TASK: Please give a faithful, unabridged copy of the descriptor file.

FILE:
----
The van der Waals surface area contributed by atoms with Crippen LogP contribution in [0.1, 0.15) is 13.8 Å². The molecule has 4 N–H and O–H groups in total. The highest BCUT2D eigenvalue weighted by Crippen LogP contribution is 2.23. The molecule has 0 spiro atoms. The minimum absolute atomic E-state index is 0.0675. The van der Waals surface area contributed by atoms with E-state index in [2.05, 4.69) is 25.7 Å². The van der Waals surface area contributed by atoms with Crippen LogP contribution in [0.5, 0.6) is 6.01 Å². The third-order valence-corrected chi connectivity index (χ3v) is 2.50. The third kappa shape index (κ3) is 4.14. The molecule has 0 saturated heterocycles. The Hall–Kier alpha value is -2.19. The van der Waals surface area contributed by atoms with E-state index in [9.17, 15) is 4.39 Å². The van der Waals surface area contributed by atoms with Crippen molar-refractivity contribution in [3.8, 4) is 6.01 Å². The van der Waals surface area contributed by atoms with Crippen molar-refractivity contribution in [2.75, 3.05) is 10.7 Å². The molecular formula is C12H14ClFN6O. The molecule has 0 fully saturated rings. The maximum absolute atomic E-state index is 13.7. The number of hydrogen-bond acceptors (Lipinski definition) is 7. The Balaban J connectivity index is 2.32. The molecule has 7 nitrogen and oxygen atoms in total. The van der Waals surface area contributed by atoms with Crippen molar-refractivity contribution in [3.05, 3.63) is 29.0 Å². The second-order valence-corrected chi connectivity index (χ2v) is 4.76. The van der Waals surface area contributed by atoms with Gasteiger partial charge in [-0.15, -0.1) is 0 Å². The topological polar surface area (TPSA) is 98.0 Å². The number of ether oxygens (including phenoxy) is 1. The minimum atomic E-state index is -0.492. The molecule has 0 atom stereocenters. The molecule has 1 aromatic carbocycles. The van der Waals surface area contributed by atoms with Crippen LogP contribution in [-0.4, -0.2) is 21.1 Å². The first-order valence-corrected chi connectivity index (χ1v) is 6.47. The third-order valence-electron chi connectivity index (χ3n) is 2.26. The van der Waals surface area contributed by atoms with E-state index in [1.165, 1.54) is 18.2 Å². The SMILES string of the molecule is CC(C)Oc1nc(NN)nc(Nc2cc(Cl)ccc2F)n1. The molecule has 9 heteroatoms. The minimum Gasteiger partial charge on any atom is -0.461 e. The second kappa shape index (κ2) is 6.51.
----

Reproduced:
The van der Waals surface area contributed by atoms with Crippen LogP contribution in [0.1, 0.15) is 13.8 Å². The molecule has 4 N–H and O–H groups in total. The highest BCUT2D eigenvalue weighted by Crippen LogP contribution is 2.23. The molecule has 0 spiro atoms. The minimum absolute atomic E-state index is 0.0675. The van der Waals surface area contributed by atoms with E-state index in [2.05, 4.69) is 25.7 Å². The van der Waals surface area contributed by atoms with Crippen LogP contribution in [0.5, 0.6) is 6.01 Å². The third-order valence-corrected chi connectivity index (χ3v) is 2.50. The third kappa shape index (κ3) is 4.14. The molecule has 0 saturated heterocycles. The Hall–Kier alpha value is -2.19. The van der Waals surface area contributed by atoms with E-state index in [9.17, 15) is 4.39 Å². The van der Waals surface area contributed by atoms with Crippen molar-refractivity contribution in [3.8, 4) is 6.01 Å². The van der Waals surface area contributed by atoms with Crippen molar-refractivity contribution in [2.75, 3.05) is 10.7 Å². The molecular formula is C12H14ClFN6O. The molecule has 0 fully saturated rings. The maximum absolute atomic E-state index is 13.7. The number of hydrogen-bond acceptors (Lipinski definition) is 7. The Balaban J connectivity index is 2.32. The molecule has 7 nitrogen and oxygen atoms in total. The van der Waals surface area contributed by atoms with Crippen molar-refractivity contribution in [3.05, 3.63) is 29.0 Å². The second-order valence-corrected chi connectivity index (χ2v) is 4.76. The van der Waals surface area contributed by atoms with Gasteiger partial charge in [-0.15, -0.1) is 0 Å². The topological polar surface area (TPSA) is 98.0 Å². The number of ether oxygens (including phenoxy) is 1. The minimum atomic E-state index is -0.492. The molecule has 0 atom stereocenters. The molecule has 1 aromatic carbocycles. The van der Waals surface area contributed by atoms with Crippen LogP contribution in [-0.4, -0.2) is 21.1 Å². The first-order valence-corrected chi connectivity index (χ1v) is 6.47. The third-order valence-electron chi connectivity index (χ3n) is 2.26. The van der Waals surface area contributed by atoms with E-state index in [1.165, 1.54) is 18.2 Å². The SMILES string of the molecule is CC(C)Oc1nc(NN)nc(Nc2cc(Cl)ccc2F)n1. The molecule has 9 heteroatoms. The minimum Gasteiger partial charge on any atom is -0.461 e. The second kappa shape index (κ2) is 6.51.